What I want to do is to do something different, and to actually get people to join me along the way. A joint-fundraiser? Donating supplies?...

What are the chances that an 8.9 earthquake, a tsunami and nuclear plant explosions would happen in one country? Why is there so much injustice?  I just don't understand...

And then amid all this tragedy comes hearing news of Justin Bieber's shoes or the Royal wedding. Why yes, these may be important updates for some, but I'd just like to say that there are better things in the world.

It's frightening how a city was just swept up by a wave of water.

Wednesday, 9 March 2011


After weeks of trying to find some opportunities to get published, I was finally published in Futureale, an online magazine dedicated to arts and culture. 

You can read the magazine here.

I have print-screened my article, though I erased the last paragraph because it didn't flow and I believe it to be a common mistake from an editor.  The paragraph which I think belongs to the editor, said the only issue with my piece was the formatting in which I didn't add more description...(..I believe was supposed to be left out from the magazine??)

Of course I don't mind the criticism, but I would have preferred to be told through an email to add that detail! But as I believe this to be a mistake, there are no hard feelings what so ever.

It's a surprise I even managed to get this through, because I literally rushed to meet this deadline. Remember young ones, don't procrastinate!!


Monday, 7 March 2011

Conquering Writer's Block

I haven't been posting lately due to the fact that I have been trying hard to fight writer's block. I wanted to come up with something witty and funny, but clearly that didn't work out so well. So therefore, I came up with some tips on how to help all of you fight your writing battles!!

Of note: I have no idea why my camera is always so dark!  I tried different lighting techniques and also tried brightening it up on Adobe Premiere...didn't work out so great.

And forgive my aunt's accent...she is from a different...part of...China..

Sunday, 6 March 2011

Terrible Things I did as a Terrible Child.

I'd like to think that I was a relatively nice and pleasant child.  I tried to be nice to everyone and I almost always shared my snacks and pencil crayons.

So what's the big deal, right?

See, that's where I was wrong.

These nice gestures weren't enough.

There were some times when I was actually a terrible, dreadful brat.  Now I was never an outright bully, but in efforts to stick with the crowd, I was always a bully in the background.

I moved schools in Grade 3 and  I was the "new kid".  Sure, everyone was nice to me, but there were some times when I was called names such as "stupid", "idiot" and "nerd". Which of course, doesn't make any sense because in order for me to be a "nerd", I wouldn't actually be "stupid" or an "idiot".

But this didn't register inside my Grade Three brain, so therefore, I tried to fit in with the "popular" crowd.

My elementary school was fairly small, but I call these group of girls "popular" because they were the prettiest in our grade and every boy had a crush on them. Wanting to be liked, I befriended them. To this day, I am still friends with these girls, because they're actually not so bad at all, but I am not proud of some of the things we did.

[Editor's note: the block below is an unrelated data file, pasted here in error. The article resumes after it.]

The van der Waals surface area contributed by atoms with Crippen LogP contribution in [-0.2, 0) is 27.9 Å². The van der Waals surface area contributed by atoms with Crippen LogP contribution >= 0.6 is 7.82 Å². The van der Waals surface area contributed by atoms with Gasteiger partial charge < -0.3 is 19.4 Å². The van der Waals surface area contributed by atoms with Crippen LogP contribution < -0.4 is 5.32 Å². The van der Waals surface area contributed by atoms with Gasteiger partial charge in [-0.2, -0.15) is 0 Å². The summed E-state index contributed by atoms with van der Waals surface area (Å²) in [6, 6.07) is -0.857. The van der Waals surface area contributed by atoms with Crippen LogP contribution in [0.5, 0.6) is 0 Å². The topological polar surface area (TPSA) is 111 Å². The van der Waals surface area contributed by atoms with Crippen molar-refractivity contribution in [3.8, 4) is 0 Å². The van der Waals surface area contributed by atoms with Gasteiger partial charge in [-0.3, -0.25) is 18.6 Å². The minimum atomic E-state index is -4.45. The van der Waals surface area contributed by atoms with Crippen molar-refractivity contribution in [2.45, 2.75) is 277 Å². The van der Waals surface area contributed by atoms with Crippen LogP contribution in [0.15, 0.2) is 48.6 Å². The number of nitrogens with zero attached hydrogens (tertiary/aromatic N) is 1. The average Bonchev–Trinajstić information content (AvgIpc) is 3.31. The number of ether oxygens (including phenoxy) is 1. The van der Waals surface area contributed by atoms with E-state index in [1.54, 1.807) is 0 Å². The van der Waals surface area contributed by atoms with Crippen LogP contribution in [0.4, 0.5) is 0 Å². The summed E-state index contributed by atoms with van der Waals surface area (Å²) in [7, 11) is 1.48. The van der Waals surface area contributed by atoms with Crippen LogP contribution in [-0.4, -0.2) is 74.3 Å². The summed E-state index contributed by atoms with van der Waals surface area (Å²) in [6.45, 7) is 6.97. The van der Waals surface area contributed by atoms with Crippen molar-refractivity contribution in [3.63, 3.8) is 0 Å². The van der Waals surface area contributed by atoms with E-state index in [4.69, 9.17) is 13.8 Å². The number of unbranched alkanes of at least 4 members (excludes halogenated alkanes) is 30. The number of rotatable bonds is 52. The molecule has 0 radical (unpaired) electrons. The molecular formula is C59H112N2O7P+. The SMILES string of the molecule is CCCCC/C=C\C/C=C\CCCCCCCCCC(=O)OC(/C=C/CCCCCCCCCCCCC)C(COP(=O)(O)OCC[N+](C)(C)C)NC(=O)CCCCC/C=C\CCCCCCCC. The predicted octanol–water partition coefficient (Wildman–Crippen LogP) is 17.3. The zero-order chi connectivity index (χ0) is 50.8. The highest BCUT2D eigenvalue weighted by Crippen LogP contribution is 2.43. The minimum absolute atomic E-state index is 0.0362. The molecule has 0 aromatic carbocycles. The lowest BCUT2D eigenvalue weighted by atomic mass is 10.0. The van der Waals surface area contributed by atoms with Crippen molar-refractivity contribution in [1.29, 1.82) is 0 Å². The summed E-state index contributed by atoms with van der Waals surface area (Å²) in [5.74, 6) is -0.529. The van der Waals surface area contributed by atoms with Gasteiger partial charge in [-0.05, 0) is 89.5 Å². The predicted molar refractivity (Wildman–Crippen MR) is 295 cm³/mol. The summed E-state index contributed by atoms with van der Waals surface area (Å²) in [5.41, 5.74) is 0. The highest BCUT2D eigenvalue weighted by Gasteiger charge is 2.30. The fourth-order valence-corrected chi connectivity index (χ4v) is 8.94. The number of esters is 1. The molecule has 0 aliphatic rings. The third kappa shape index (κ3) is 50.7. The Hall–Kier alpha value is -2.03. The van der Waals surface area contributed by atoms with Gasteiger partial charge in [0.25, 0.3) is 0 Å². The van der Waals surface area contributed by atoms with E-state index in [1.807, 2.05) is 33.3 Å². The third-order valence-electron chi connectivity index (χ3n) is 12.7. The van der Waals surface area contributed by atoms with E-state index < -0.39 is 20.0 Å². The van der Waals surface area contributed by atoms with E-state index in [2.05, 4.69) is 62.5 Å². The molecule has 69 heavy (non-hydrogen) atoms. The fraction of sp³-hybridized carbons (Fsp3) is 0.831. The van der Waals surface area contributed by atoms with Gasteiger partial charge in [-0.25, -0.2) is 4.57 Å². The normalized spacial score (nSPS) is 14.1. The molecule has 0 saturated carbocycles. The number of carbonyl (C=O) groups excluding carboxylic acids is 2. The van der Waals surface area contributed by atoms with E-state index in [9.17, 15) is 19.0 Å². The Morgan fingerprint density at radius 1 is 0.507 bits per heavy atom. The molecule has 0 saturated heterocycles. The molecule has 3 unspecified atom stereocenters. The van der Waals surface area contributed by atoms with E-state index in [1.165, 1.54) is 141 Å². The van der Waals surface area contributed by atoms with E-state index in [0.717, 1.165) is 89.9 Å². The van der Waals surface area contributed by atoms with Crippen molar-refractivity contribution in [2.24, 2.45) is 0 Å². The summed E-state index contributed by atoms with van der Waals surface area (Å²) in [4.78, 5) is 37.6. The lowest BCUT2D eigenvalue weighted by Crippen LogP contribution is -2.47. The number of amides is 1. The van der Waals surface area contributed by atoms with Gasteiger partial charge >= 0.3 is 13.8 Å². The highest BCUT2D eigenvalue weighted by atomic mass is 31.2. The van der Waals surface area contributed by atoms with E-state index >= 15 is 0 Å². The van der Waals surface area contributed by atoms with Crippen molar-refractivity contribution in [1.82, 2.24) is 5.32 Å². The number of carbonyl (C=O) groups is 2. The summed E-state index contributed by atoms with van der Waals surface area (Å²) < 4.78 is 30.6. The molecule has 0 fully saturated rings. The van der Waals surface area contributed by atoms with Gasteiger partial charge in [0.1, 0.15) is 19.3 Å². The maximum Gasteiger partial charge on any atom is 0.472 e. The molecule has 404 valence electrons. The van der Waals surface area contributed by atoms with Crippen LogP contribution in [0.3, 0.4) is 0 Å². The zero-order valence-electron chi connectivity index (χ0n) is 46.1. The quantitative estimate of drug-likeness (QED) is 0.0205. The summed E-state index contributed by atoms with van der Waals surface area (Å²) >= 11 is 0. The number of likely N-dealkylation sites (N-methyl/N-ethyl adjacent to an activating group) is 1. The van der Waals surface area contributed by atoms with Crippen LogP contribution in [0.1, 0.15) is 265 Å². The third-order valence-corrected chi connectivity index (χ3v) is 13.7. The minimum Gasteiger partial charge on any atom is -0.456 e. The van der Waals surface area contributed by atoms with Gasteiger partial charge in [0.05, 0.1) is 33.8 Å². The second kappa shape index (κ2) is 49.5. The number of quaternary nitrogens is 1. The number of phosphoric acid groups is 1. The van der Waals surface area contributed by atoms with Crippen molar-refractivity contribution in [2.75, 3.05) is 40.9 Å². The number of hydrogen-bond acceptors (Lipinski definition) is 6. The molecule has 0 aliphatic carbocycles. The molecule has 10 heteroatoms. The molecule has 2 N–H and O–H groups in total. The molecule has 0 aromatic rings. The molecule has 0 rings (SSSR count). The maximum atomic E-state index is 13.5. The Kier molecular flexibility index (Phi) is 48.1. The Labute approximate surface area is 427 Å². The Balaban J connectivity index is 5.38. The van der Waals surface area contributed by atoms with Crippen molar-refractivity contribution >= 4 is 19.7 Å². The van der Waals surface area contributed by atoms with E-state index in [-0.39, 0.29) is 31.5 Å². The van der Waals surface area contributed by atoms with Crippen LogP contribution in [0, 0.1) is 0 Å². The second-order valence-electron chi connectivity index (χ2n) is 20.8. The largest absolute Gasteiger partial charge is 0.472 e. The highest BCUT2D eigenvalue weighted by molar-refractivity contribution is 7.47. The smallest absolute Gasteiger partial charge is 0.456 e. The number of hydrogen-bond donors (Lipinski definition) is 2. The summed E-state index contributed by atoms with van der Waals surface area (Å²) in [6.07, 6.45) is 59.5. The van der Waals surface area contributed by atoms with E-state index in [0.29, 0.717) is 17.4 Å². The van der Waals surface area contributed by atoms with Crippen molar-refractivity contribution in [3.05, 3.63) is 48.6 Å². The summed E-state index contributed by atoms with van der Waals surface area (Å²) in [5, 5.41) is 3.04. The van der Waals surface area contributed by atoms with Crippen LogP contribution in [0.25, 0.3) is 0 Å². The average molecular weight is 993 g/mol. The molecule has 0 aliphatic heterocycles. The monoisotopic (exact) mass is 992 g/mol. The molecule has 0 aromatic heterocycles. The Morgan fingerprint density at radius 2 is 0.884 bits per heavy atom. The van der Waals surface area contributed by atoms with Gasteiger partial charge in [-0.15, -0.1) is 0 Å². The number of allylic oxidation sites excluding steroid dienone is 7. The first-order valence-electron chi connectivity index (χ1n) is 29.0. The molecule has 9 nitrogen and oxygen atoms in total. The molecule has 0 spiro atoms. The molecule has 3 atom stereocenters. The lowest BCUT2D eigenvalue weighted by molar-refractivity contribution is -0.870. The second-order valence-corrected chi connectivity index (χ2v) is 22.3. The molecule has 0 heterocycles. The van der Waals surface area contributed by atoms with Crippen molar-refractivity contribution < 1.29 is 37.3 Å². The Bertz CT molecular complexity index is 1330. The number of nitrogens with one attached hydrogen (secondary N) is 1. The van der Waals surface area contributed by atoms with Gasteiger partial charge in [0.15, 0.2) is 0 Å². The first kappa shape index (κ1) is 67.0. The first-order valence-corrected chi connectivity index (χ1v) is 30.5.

There was this girl, who shall be unnamed, who everyone in our grade decided to hate. I don't understand why, but like every elementary school, we made her the token loser. We called her names, laughed at everything she said, and when we finally did include her into our games, we made her play the undesired roles of "Evil Witch" or "Monster". 

In Grade 4, two other girls and I decided to bury her hat in the snow as a joke.  At the time, we thought it was funny. But when I think about it now, all I can feel is pure guilt.

In Grade Six, the whole class thought it would be funny to call her an orangutan. Now at this point, I started to come to my senses.  I never did call her that, but I remember joining in on the laughter...which isn't any better either way.

But seriously, it was really funny when she told my friends and I that she could control the wind...

From Grades Seven to Eight, nothing really happened, but I kept my distance...the dislike already engraved in me.

 But as I grew older, I realized she wasn't so bad after all.  Sure, I understood why nobody liked her due to some of her eccentricities...but she isn't half bad!  She has good intentions and she was always nice to me.  So why was I so cruel to her?

Why of course, to fit in. 

The times in elementary school can make you do some terrible things. And being able to remember all of this just makes me feel so guilty.  So if you're reading this, all I want to say is:  I'm sorry.  I was a coward for not saying this to you earlier and you probably would like to forget all of these terrible memories that might have scarred you for life.

So again, I'm sorry.

Thursday, 3 March 2011

An update on life.

Sorry that I haven't been able to update very frequently. School has been hard...and stressful. To think first semester would teach me something, it clearly hasn't taught me enough. I'm still working hard to boost up the GPA to something I'm more accustomed to. Who knows...maybe I'm just freaking out. But now I know I have to study and review my notes every week.......sounds really basic, but trust me, it's hard to stay concentrated.

Anyways, I'm currently working hard to getting published as well as freelancing. Clearly, Ryerson's papers aren't very keen on giving stories to me, so I have joined Global Voices, a citizen journalism section associated with Free the Children and the Toronto Star.  Of course I can't write to the fullest ability as the stories are only 350 words each. But I'll still be published right?

I have also created a blog called The Random Life Blog but the name is kind of lame...(I know). So if anyone has suggestions on a new name, please send them out? The blog will basically allow anyone who wants to write contribute whether if they're reviews, opinions, or articles...about anything. Think of it as an online paper.

But enough writing, I will update you with a couple of pictures!!

 These were at H&M and I took a picture because I know how much my cousin Rachel hates moccasins!
 Cute heart-shaped hot chocolate at Snakes and Lattes!
 Cupcake sale at Ryerson!!

 Bethany and I found a vintage pram at Honest Ed's!

 Questionable quote on an apron found at Kitchen Stuff Plus!
Boo yah!! Dancing shadow!!